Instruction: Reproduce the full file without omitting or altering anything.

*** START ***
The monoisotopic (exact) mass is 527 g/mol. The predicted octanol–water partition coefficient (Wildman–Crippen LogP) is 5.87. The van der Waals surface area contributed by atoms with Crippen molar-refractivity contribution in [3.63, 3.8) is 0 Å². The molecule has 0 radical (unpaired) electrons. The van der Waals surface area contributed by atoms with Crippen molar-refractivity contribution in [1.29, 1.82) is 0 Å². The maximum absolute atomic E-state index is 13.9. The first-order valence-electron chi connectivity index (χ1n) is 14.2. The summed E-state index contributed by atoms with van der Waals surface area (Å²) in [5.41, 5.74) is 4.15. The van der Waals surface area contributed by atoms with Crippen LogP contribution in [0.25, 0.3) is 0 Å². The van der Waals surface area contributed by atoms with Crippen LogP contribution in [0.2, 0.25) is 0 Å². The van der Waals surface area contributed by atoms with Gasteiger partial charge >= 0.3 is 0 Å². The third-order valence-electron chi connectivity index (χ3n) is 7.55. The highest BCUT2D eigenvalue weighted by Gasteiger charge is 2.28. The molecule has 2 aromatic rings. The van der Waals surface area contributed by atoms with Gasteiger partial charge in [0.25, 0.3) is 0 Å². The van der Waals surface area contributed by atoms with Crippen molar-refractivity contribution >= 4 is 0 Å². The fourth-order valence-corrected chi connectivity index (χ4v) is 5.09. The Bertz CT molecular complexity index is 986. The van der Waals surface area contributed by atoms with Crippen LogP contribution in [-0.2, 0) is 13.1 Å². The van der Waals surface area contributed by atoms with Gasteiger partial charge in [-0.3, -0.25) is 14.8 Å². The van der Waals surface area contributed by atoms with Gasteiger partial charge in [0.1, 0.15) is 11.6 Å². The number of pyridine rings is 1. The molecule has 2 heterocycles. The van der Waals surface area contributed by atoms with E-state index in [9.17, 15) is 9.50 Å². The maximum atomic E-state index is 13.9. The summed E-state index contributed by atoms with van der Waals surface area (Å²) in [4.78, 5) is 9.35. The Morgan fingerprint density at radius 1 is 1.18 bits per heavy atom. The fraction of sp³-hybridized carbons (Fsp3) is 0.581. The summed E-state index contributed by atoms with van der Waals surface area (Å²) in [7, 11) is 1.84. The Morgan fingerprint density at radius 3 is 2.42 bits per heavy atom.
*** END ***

The monoisotopic (exact) mass is 527 g/mol. The predicted octanol–water partition coefficient (Wildman–Crippen LogP) is 5.87. The van der Waals surface area contributed by atoms with Crippen molar-refractivity contribution in [3.63, 3.8) is 0 Å². The molecule has 0 radical (unpaired) electrons. The van der Waals surface area contributed by atoms with Crippen molar-refractivity contribution in [1.29, 1.82) is 0 Å². The maximum absolute atomic E-state index is 13.9. The first-order valence-electron chi connectivity index (χ1n) is 14.2. The summed E-state index contributed by atoms with van der Waals surface area (Å²) in [5.41, 5.74) is 4.15. The van der Waals surface area contributed by atoms with Crippen LogP contribution in [0.25, 0.3) is 0 Å². The van der Waals surface area contributed by atoms with Crippen LogP contribution in [0.2, 0.25) is 0 Å². The van der Waals surface area contributed by atoms with Gasteiger partial charge >= 0.3 is 0 Å². The third-order valence-electron chi connectivity index (χ3n) is 7.55. The highest BCUT2D eigenvalue weighted by Gasteiger charge is 2.28. The molecule has 2 aromatic rings. The van der Waals surface area contributed by atoms with Gasteiger partial charge in [0.25, 0.3) is 0 Å². The van der Waals surface area contributed by atoms with Crippen molar-refractivity contribution >= 4 is 0 Å². The fourth-order valence-corrected chi connectivity index (χ4v) is 5.09. The Bertz CT molecular complexity index is 986. The van der Waals surface area contributed by atoms with Crippen LogP contribution in [-0.2, 0) is 13.1 Å². The van der Waals surface area contributed by atoms with Gasteiger partial charge in [-0.3, -0.25) is 14.8 Å². The van der Waals surface area contributed by atoms with Gasteiger partial charge in [0.1, 0.15) is 11.6 Å². The number of pyridine rings is 1. The molecule has 2 heterocycles. The van der Waals surface area contributed by atoms with E-state index in [9.17, 15) is 9.50 Å². The maximum atomic E-state index is 13.9. The summed E-state index contributed by atoms with van der Waals surface area (Å²) in [4.78, 5) is 9.35. The Morgan fingerprint density at radius 1 is 1.18 bits per heavy atom. The fraction of sp³-hybridized carbons (Fsp3) is 0.581. The summed E-state index contributed by atoms with van der Waals surface area (Å²) in [7, 11) is 1.84. The Morgan fingerprint density at radius 3 is 2.42 bits per heavy atom.